The British Automatic Fire Sprinkler Association (BAFSA) requested BRE Global carry out a test to investigate the effect of a sprinkler system on the growth and spread of a fire in and between cars in a car park stacking system. This request followed the Communities and Local Government (CLG) Sustainable Buildings Division research programme titled Fire Spread in Car Parks. BAFSA wished to carry out an additional test using the CLG Car Stacker Rig in order to demonstrate the effect that a sprinkler system would have on the fire.
The test was designed to replicate the test carried out under the CLG program of research, but with the BRE Global Sprinkler Protected Car Stacker Fire test addition of a sprinkler system, designed and installed by BAFSA.
It is BRE Global understands that the system was designed by the client to be as consistent as possible with the prescriptive guidance given in BS EN 12845, LPC Sprinkler Rules. However, sprinkler protection of real car stackers will require the installation of a sprinkler system on a number of levels depending on the height of the storage. It was therefore considered appropriate by BAFSA to trial a number of hydraulic designs and sprinkler heads prior to the fire test.
A number of cold discharge tests were conducted with the installed sprinkler system to evaluate the water discharge profile from a number of different sprinkler heads spray patterns and arrangements. Based on the findings of the cold discharge testing a 15mm 68°C ‘Conventional’ type sprinkler model was selected as providing an optimised water discharge profile for the hazard. It was found in these tests that the ‘Conventional’ type sprinkler gave a water spray pattern that would wet adjacent cars and therefore would be expected to stop the fire spreading. The water supply provided by BRE was set to provide 1 bar of pressure at the most hydraulically remote sprinkler head when all of the sprinklers in the assumed maximum area of operation (AMAO) were discharging.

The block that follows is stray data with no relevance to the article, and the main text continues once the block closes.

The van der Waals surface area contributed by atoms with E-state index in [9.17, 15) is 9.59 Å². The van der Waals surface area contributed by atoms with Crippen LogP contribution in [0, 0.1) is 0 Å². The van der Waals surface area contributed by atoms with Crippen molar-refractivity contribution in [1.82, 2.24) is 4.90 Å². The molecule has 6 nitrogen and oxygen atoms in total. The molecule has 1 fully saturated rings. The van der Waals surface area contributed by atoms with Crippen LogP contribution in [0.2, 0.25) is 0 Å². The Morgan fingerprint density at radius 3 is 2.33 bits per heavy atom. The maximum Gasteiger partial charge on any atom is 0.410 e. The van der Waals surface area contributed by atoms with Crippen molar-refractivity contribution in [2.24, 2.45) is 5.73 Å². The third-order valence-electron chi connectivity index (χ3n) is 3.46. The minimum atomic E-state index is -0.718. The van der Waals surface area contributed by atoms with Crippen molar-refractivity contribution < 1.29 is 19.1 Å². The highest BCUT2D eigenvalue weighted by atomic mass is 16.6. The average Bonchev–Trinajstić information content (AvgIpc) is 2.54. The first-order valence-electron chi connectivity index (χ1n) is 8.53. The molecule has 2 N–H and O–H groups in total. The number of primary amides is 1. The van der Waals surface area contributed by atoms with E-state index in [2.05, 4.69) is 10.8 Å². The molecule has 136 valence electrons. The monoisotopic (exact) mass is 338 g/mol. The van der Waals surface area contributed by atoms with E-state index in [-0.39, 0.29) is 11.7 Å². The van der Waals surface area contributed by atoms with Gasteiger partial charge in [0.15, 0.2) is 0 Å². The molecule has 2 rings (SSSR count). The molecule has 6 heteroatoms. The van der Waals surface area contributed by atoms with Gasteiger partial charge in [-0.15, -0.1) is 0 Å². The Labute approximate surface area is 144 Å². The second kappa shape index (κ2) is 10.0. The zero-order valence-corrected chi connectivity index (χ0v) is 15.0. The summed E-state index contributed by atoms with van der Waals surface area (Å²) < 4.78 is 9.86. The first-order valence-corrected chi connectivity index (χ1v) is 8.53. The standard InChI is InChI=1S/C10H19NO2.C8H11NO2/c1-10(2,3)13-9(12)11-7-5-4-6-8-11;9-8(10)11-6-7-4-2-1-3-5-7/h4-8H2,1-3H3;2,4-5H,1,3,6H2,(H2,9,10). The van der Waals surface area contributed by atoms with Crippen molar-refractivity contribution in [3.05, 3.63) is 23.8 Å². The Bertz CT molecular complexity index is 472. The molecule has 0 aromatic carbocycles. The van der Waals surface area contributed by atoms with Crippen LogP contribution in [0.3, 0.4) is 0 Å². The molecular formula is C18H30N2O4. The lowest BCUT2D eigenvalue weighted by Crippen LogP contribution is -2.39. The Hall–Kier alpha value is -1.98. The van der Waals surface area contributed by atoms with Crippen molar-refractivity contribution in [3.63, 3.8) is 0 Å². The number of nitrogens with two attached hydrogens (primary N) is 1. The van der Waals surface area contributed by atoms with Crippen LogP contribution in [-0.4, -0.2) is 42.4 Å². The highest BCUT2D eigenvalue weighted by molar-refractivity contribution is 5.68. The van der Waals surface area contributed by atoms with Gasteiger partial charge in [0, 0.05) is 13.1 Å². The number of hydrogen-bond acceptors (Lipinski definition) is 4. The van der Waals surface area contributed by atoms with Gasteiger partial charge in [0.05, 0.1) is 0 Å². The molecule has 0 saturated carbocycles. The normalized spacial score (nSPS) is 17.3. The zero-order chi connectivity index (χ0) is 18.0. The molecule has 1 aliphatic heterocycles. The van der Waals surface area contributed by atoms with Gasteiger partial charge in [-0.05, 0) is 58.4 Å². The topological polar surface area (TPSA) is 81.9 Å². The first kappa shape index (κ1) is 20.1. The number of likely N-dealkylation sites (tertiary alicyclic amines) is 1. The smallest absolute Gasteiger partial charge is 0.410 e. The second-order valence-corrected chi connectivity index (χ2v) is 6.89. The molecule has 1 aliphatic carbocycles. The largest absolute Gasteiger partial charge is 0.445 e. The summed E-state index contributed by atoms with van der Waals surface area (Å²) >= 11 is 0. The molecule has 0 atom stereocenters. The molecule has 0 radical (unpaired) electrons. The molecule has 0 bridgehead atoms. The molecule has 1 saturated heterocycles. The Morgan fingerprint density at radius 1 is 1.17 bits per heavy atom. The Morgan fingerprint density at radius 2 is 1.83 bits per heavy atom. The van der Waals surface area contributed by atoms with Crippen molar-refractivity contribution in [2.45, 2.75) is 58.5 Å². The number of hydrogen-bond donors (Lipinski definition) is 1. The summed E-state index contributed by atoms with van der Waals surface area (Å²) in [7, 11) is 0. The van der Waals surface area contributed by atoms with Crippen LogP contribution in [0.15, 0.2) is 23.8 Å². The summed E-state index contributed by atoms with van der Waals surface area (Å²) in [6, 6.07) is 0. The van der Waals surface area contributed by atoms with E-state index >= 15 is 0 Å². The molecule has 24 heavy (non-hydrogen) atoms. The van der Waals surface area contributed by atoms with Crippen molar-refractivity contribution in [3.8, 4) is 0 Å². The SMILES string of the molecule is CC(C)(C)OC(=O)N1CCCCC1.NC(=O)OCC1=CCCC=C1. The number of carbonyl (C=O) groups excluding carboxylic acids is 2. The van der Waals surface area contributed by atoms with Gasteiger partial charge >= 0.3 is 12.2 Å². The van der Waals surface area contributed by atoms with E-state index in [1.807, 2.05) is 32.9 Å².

The fire test was carried out on Thursday 17th September 2009. The sprinklers controlled the fire within the car stacker, albeit with some fire spread from the lower, ignition car to the upper car, and after one hour of operation the sprinkler system was turned off. It was evident that the fire had been controlled but not extinguished by the sprinkler system. The sprinkler system was then reactivated and again rapidly controlled and contained the fire to within the body envelope of each car.
The sprinkler system considerably reduced the fire temperatures compared with the CLG test, and considerably reduced the overall visible size of the fire (although fire size has only been assessed qualitatively). Whilst the fire did spread to the upper vehicle, the upper vehicle did not become fully involved, so it is the opinion of BRE Global that the risk of fire spread beyond the test geometry (vertically or horizontally) to other nearby cars is significantly reduced by the presence of a sprinkler system.
The test has demonstrated the potential benefits of installing a sprinkler system into a car stacker, providing the system is designed for the specific risk and with the installation based on appropriate standards and guidance.
- Ian Gough, British Automatic Fire Sprinkler Association
- Steve Griffiths, Hall Fire Protection Limited
- Joe McCafferty, Tyco Fire & Integrated Solutions
- Steve Mills, West Midlands Fire & Rescue Service
- Keiran Johns, Fire Defence Plc
- Darko Petrovic, Fire Defence Plc
- Dr James Marsden, Greater Manchester Fire & Rescue Service
- Paul Hardy, Hertfordshire Fire & Rescue Service
- Stuart Winter, Arup Fire
- Graeme Flint, Arup Fire
- Les Fielding, National Fire Sprinkler Network
- Russell Dixon, Hall & Kay Fire Engineering